No 1045, District 25, Under The United Grand Lodge of New South Wales & ACT Australia [Views herein does not necessarily reflect those of LJR 1045 & UGL NSW & ACT.]

Monday, June 21, 2010

Noynoy can learn from Rizal

By Dr. Pablo S. Trillana III
Contributor Philippine Daily Inquirer

Posted date: June 18, 2010

Today, June 19, 2010, is the the 149th birth anniversary of our national hero Dr. Jose Rizal and is 11 days before Benigno "Noynoy" Aquino III will take his oath as the 15th President of the Republic.

Rizal never held any office even remotely comparable to the presidency. But Aquino can learn a thing or two about leadership from Rizal's life as an exile in Dapitan.
Immediately after returning to the Philippines on June 26, 1892, Rizal was charged with smuggling anti-friar leaflets. Without the benefit of a trial, he was then shipped out to Dapitan. He arrived in that lonely Mindanao outpost, "the edge of nowhere," as writer Leon Ma. Guerrero described it, on July 17, 1892 and stayed there until July 31, 1896.

Before the Dapitan interlude, Rizal's two incendiary novels, "Noli Me Tangere" (Touch Me Not) and "El Filibusterismo, " (The Filibuster) had made waves in the Philippines, opening the eyes of Filipinos to their dismal condition. The increasingly restive natives alarmed the colonial government. The latter would have been more alarmed had they discovered that on July 3, 1892, Rizal founded the La Liga Filipina, a sub-rosa organization whose aim was to establish an ideal society, whose members were pledged "to mutual protection against any adversity, to provide defense against violence and injustice, to stimulate education, agriculture and commerce, to study and apply reforms…"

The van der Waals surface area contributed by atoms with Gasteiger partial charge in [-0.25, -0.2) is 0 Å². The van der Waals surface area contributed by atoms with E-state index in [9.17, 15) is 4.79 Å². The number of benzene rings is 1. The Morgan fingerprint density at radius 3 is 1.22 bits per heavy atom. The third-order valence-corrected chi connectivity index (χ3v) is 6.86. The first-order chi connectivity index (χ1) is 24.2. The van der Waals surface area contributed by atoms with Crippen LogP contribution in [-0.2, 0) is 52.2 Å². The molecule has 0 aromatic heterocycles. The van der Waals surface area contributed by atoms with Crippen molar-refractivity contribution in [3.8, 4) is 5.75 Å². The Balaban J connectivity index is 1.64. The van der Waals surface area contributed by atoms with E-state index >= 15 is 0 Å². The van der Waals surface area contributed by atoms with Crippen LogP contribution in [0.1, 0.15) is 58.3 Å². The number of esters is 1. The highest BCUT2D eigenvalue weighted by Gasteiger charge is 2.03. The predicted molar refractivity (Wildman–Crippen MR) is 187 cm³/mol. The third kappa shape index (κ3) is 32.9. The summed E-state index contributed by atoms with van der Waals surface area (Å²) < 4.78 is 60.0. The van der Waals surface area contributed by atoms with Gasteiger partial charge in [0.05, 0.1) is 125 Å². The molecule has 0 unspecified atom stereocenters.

In Dapitan, Rizal found not a hermitage but windows for effecting social change. Losing no time, Rizal talked his commandant-warden, Ricardo Carnicero, into granting him freedom of movement. In return, he promised not to escape.

Rizal put up a school for boys that became his laboratory for molding the "whole man." Besides the basic subjects of reading, writing, mathematics, Spanish and English, he taught his pupils boxing, swimming, fencing and sailing. Agriculture and community work was part of his curriculum, as well as lessons that could be imparted only by real-life experiences. Often, he took his wards on perilous field trips to test their mettle. Rizal's whole man must be not only mentally and physically fit, he must also have the bravura to cope with the unpredictable world outside the classroom where intelligence was needed most.

Rizal also built a hospital. He earned good fees from the wealthy but treated the poor gratis. He continued to write poetry, sketch and sculpt. At the urging of Ferdinand Blumentritt, his Austrian friend, he worked on a Tagalog grammar and learned Bisayan.